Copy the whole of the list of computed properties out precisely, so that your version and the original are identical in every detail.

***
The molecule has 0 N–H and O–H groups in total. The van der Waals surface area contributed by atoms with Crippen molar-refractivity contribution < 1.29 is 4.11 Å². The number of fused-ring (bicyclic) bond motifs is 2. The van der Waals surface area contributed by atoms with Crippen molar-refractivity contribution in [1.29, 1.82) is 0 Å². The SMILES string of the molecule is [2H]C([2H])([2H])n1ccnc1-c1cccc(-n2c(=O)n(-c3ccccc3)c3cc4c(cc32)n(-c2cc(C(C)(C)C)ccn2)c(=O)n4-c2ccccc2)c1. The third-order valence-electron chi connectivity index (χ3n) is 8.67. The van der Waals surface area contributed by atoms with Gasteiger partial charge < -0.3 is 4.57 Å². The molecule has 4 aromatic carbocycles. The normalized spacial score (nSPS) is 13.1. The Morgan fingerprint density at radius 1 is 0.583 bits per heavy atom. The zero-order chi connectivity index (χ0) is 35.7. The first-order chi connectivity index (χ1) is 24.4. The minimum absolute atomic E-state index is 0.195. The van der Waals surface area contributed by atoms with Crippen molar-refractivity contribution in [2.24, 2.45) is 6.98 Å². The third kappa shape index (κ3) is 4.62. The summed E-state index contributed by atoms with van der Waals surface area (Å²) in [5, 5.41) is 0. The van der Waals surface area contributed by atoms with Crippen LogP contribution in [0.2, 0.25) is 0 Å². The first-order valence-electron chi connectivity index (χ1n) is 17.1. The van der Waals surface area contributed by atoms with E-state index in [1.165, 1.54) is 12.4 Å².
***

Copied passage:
The molecule has 0 N–H and O–H groups in total. The van der Waals surface area contributed by atoms with Crippen molar-refractivity contribution < 1.29 is 4.11 Å². The number of fused-ring (bicyclic) bond motifs is 2. The van der Waals surface area contributed by atoms with Crippen molar-refractivity contribution in [1.29, 1.82) is 0 Å². The SMILES string of the molecule is [2H]C([2H])([2H])n1ccnc1-c1cccc(-n2c(=O)n(-c3ccccc3)c3cc4c(cc32)n(-c2cc(C(C)(C)C)ccn2)c(=O)n4-c2ccccc2)c1. The third-order valence-electron chi connectivity index (χ3n) is 8.67. The van der Waals surface area contributed by atoms with Gasteiger partial charge < -0.3 is 4.57 Å². The molecule has 4 aromatic carbocycles. The normalized spacial score (nSPS) is 13.1. The Morgan fingerprint density at radius 1 is 0.583 bits per heavy atom. The zero-order chi connectivity index (χ0) is 35.7. The first-order chi connectivity index (χ1) is 24.4. The minimum absolute atomic E-state index is 0.195. The van der Waals surface area contributed by atoms with Crippen molar-refractivity contribution in [2.24, 2.45) is 6.98 Å². The third kappa shape index (κ3) is 4.62. The summed E-state index contributed by atoms with van der Waals surface area (Å²) in [5, 5.41) is 0. The van der Waals surface area contributed by atoms with Crippen LogP contribution in [0.2, 0.25) is 0 Å². The first-order valence-electron chi connectivity index (χ1n) is 17.1. The van der Waals surface area contributed by atoms with E-state index in [1.165, 1.54) is 12.4 Å².